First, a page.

One centimeter longer, one centimeter stronger.
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The history of Hôzôinryû Takadaha Sôjutsu Print E-mail
Written by Jürgen Seebeck   

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Hôzôin Kakuzenbô Inei
As in most koryû (old schools) the line of head masters from the current sôke Kagita Chûbê back to Hôzôin Kakuzenbô Inei who founded the school is well documented.

About the life and doings of the founder of the school on the other hand only relatively litte is known for sure. And the little information that you can find often is contradictory or belongs to the realm of legends.

What is known is that Inei whose secular name was Iga Iga no kami was born 1521 as the second son of a certain Nakamikado Tajima Tanenaga (or Inei) who served as warrior-monk at the Kôfukuji, the most infuential Buddhist temple in Nara. 1533 Inei became monk of a sub-monastary of the Kôfukuji, the Hôzôin. Later he became prior of the Hôzôin.

As a scion of a family the trade of which was war Inei most surely will have been drilled in "family techniques" from his childhood on and instructed in naginata and nagamaki, the warrior-monk weapons typical of the time, after his entering the Hôzôin. Much more interesting is that after entering the monastary Inei laxly said seems to have developed a real eccentricity about martial arts as he trained in various styles at that time.

Tenshin Shôden Katori Shintôryû and Shinkageryû, just to name two famous schools, were among the styles he practiced. The latter one he studied under Kamiizumi Ise no Kami Nobutsuna together with Yagyû Tajima no Kami Muneyoshi, founder of the Yagyû Shinkageryû (the origin of which is also Nara), who was his good friend after that for the rest of their lifes.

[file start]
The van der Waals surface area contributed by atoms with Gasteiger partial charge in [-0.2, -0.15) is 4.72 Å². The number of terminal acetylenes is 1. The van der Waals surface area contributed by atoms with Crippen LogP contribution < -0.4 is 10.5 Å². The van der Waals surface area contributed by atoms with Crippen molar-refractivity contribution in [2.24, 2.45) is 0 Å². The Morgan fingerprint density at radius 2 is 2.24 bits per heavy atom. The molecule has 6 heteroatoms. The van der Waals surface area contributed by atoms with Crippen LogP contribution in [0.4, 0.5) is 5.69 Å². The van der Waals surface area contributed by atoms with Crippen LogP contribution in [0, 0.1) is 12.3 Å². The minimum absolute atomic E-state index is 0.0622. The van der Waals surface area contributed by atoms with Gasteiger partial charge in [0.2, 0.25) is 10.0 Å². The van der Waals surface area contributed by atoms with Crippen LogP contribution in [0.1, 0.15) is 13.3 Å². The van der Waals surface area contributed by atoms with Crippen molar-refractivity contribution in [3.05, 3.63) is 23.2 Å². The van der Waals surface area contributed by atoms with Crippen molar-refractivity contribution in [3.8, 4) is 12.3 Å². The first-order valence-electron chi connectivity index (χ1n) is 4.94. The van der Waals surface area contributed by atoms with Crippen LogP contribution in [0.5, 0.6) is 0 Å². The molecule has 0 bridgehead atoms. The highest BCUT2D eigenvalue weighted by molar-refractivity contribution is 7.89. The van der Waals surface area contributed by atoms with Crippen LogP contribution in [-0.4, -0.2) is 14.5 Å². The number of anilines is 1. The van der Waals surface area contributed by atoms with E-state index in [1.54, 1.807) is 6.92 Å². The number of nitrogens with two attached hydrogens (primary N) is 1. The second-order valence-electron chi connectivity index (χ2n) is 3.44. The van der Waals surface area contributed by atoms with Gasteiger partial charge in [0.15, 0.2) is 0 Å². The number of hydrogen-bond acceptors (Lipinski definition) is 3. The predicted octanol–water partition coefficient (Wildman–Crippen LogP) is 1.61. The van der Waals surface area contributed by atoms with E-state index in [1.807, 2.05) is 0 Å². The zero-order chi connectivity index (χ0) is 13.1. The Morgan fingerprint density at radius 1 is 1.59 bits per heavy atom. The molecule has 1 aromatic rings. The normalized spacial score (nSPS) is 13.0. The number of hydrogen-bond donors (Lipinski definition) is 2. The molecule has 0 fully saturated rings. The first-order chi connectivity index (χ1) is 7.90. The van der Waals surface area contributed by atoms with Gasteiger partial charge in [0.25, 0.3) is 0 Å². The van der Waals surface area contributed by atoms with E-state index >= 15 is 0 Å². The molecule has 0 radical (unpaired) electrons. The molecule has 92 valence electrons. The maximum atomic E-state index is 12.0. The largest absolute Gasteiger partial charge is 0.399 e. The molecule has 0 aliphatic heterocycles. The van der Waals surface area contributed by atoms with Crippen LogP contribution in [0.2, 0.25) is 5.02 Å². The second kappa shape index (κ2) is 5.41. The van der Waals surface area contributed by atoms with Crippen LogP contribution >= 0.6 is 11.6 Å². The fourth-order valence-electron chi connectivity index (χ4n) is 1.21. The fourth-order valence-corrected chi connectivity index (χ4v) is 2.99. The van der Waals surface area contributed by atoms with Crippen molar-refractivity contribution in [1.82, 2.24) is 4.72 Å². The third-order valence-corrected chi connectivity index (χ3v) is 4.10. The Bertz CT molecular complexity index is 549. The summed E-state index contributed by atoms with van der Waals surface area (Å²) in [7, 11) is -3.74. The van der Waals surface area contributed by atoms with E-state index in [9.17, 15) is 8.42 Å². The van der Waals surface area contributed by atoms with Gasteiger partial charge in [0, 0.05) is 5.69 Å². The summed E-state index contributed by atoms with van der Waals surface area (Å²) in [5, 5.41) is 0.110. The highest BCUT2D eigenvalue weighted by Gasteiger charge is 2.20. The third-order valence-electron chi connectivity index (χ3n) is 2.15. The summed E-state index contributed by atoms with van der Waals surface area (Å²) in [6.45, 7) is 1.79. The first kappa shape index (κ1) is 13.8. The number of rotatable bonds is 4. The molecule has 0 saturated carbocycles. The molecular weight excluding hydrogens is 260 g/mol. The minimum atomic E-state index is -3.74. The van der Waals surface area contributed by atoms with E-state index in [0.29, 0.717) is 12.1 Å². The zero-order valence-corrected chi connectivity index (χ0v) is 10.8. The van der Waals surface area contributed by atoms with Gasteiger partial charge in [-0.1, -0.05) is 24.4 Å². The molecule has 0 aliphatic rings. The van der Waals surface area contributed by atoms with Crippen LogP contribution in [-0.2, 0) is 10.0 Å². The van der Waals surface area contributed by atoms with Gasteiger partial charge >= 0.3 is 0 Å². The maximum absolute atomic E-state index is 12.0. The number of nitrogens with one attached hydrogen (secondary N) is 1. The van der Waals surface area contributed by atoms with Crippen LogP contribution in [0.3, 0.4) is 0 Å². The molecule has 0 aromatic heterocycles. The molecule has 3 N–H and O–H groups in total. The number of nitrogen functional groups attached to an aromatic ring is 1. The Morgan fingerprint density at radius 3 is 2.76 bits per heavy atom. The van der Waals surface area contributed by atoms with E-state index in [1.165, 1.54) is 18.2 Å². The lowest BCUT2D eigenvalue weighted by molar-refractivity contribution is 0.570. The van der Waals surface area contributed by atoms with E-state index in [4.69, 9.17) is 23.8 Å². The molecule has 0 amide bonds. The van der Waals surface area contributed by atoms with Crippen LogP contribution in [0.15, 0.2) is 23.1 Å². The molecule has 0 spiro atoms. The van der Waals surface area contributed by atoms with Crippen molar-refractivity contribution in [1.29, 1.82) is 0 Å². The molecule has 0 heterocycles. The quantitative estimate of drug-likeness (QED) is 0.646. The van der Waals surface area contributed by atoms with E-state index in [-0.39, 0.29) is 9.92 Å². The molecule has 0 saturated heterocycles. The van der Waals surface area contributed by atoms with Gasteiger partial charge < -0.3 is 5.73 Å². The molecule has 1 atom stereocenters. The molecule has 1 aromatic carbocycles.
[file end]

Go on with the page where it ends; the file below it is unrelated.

About the year 1553 according to a contemporary account Inei seems to have had had a kind of enlightenment concerning the use of the sickle-spear. But he was not the inventor of this weapon though the legend that says he was inspired to build a kamayari when he saw the straight blade of his suyari cross the reflection of the crescent of the moon on the surface of the Saruzawa no ike (a pond in front of the Kôfukuji in Nara) sounds very nice.

Whether already Inei had composed a curriculum of forms or whether only his successor Hôzôin Kakuzenbô Inshun who by the way was his nephew systemised the techniques of the school is not clear. Some say Inei himself had written down a total of 15 forms whilst others attribute the arrangement of the school to Inshun . This raises a couple of problems for Inshun only entered the Hôzôin in 1602 when Inei was already an old man of 81 years. So Inshun was not trained in Hôzôinryû sôjutsu by Inei but instructed by a monk who had been Inei's direct disciple. Another problem is that Inei forbad sôjutsu training one year prior to his death (he died on 26.8.1607 according to the lunar calendar). This should have led to the extinction of at least the monastary line of the school. But it didn't because after Ineis death Inshun reallowed the spear training.

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Takada Matabê Yoshitsugu
Years prior to this prohibition Inei obviously wanted the school that so far had been open only to few to become spread beyond the boundaries of the Hôzôin or Nara. For this reason he personally instructed disciples like Nakamura Ichiemon or Takada Matabê Yoshitsugu who were no members of the monastary community but belonged to the warrior nobility when he was already in his middle seventies. 1605, two years befor Inei died, Nakamura who was 29 years old at that time got his inka (licence). 10 later he granted the first licence himself. Granted it to Takada who was the first among many high ranking disciples Nakamura left which posthumously made him the founder of the Nakamuraha.